Materiality is essential for my craft – the canvas and the paintbrushes play a vital role. The sheets are much better if they are cold pressed and water washed at least once before I start painting to aid the absorption process. I like my brushes to be synthetic and smooth, and they need to be washed and dried with every use. Lastly, and most important is the watercolor/gouache paints must be truly saturated colors and not contaminated with any whitening agents.

Do you like to share your work? Do you have a website or account we can follow?


Gabby Cheung
Describe your work – how did you select this medium?
I’ve been sewing on and off for 13 years. Recently, I’ve been interested in mixing architectural elements into my wearable pieces. The side seam on these pants, for example, is inspired by wood joinery; the primary material in the backpack is construction scaffolding (recycled from an architectural installation in LA).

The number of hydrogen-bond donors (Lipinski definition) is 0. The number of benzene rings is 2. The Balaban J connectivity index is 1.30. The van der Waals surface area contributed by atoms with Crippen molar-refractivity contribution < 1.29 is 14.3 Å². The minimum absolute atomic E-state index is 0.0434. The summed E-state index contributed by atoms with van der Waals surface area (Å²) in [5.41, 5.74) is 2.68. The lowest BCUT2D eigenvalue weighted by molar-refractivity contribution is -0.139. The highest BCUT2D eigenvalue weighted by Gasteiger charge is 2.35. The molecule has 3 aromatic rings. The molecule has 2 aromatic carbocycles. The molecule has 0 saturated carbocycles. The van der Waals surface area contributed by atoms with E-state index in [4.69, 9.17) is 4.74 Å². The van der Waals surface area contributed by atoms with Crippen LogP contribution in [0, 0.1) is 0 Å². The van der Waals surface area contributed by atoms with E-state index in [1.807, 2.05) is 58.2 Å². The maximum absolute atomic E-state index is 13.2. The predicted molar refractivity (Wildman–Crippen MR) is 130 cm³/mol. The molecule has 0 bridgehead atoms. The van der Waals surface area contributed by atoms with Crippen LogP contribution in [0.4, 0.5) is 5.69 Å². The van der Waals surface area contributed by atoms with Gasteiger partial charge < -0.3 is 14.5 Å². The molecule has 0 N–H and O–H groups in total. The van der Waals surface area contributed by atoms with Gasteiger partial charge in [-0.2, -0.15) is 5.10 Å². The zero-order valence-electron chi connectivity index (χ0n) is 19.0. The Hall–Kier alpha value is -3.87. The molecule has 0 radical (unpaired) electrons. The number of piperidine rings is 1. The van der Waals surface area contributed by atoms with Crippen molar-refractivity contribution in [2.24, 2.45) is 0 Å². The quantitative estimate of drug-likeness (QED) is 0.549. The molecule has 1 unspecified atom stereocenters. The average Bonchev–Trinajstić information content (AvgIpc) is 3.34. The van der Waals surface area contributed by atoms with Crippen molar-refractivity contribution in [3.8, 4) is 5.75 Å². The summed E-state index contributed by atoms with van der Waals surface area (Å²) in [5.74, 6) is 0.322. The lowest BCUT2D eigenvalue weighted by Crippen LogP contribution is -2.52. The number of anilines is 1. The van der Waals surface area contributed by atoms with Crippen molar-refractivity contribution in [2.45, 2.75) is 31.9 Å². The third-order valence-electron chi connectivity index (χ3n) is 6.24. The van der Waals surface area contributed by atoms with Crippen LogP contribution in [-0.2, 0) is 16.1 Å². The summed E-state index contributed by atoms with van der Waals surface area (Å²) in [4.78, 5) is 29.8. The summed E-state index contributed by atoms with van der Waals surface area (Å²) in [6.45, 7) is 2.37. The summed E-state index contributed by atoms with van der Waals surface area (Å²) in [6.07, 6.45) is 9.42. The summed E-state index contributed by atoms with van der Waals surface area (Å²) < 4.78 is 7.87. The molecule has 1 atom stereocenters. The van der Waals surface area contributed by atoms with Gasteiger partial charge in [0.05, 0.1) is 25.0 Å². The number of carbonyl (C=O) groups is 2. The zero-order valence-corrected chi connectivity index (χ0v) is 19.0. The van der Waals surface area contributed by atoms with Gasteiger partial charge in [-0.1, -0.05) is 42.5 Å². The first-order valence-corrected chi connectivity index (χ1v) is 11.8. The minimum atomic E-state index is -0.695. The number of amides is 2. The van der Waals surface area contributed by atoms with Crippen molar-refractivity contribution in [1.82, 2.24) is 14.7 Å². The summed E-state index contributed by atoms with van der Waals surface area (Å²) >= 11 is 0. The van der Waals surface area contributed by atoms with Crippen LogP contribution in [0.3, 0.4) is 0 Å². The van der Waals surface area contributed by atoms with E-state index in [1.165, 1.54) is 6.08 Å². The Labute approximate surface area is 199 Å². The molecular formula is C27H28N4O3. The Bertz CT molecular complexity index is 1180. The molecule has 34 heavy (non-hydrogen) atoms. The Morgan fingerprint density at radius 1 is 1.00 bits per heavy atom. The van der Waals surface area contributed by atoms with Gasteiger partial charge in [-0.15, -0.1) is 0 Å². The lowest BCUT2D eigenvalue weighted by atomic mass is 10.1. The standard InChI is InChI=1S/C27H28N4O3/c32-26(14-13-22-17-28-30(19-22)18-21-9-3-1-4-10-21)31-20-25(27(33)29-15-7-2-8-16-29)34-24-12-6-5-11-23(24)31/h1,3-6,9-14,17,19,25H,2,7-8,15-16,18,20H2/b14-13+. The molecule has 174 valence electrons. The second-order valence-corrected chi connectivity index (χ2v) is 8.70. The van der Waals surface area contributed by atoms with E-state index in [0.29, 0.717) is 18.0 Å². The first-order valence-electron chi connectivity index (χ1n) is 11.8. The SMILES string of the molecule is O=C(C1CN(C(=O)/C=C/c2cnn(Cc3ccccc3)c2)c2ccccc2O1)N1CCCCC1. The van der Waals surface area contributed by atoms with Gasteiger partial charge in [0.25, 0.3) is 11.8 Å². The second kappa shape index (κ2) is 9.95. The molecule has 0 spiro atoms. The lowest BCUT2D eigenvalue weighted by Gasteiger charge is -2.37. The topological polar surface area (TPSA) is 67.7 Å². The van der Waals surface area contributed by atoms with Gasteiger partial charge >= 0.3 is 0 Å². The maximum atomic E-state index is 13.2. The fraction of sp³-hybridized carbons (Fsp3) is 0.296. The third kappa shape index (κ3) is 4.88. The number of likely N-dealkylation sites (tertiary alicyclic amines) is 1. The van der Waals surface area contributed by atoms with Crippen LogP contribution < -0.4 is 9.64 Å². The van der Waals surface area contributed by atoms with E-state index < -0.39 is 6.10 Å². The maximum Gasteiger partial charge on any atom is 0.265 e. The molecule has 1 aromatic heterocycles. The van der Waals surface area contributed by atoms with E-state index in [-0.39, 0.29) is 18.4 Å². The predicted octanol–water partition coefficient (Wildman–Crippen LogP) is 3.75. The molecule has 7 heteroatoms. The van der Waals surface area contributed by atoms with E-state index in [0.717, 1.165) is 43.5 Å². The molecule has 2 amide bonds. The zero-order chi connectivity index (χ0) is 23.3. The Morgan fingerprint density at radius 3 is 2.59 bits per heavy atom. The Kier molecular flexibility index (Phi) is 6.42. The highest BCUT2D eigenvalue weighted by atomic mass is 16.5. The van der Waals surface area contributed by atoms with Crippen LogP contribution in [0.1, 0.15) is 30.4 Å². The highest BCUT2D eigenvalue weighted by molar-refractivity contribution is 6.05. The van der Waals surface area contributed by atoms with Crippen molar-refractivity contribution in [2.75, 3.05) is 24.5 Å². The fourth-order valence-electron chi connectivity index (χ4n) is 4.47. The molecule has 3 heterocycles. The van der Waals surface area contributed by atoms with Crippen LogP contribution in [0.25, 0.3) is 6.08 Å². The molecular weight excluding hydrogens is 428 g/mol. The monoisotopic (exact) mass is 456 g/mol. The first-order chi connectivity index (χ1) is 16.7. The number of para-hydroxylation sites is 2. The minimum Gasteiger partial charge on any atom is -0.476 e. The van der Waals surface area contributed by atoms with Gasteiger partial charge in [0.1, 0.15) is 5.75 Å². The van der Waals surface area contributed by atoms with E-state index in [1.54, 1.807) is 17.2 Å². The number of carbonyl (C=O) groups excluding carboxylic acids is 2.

What’s your process like? What inspires you?
Sometimes I start with an interesting fabric, which sits in my apartment until inspiration strikes. A lot of times that inspiration comes from browsing tons of architectural details and finding patterns that interest me.

How does materiality play into your craft?
With fabric, material kind of dictates your whole piece – the way it hangs on the body is a huge consideration. I’m still learning a lot about this aspect

Do you like to share your work? Do you have a website or account we can follow?


Nick Polansky
Describe your work – how did you select this medium?
My work is sculpture. I like wood because every piece is unique and has an inherent story and properties.